Reese Okyong Kwon’s story, “Victoria Falls Hotel,” appears in our Winter 2012/13 issue, edited by Ladette Randolph and John Skoyles.
I first came across a mention of the Korean phenomenon of fake funerals on Alexander Chee’s excellent blog, Koreanish. The idea stayed with me, and I started to wonder how and why a parent would stage a funeral for his or her child, and what that kind of desperation might look like. This, for me, is one of the great joys of fiction, the insight it provides into other people’s minds—and finally, one day, a woman appeared in my head, full of explanations. She wanted to tell me why she and her husband had faked their son’s funeral, and what she had and hadn’t done to try to repair the harm she’d caused.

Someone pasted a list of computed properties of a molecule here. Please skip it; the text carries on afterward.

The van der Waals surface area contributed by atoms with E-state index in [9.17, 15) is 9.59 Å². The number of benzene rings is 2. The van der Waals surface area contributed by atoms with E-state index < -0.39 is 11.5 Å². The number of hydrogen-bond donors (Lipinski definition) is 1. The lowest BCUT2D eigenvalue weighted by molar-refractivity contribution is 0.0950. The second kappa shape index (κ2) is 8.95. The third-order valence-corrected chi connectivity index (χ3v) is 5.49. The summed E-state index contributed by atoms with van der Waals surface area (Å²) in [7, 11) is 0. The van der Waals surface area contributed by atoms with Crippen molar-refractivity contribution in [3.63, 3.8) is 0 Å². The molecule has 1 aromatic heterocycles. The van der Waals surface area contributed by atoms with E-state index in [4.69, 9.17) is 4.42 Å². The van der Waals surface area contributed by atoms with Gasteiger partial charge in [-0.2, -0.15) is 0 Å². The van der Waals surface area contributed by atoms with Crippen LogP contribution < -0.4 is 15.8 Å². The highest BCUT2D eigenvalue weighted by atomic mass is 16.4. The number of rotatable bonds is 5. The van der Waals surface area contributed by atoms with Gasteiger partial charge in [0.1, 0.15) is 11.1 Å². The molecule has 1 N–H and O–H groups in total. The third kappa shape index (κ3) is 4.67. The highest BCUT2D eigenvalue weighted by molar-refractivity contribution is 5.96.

But her explanations were full of evasions; her justifications were also admissions of guilt. This paradoxical woman became Euna Han, the central character of “Victoria Falls Hotel.” Maybe because I’ve been working on a novel about religious terrorists, I’ve become increasingly interested in the kind of wrongdoing that wants to believe in its own rightness. Of course, this is true of a lot of wrongdoing; most of us, in the stories we tell ourselves about our lives, are not so bad. In Euna’s mind, she’s trying to do her best, just as her husband Jin, in his mind, is trying to do his best. “Victoria Falls Hotel” takes place in the gap between what they think is their best and what else might be possible.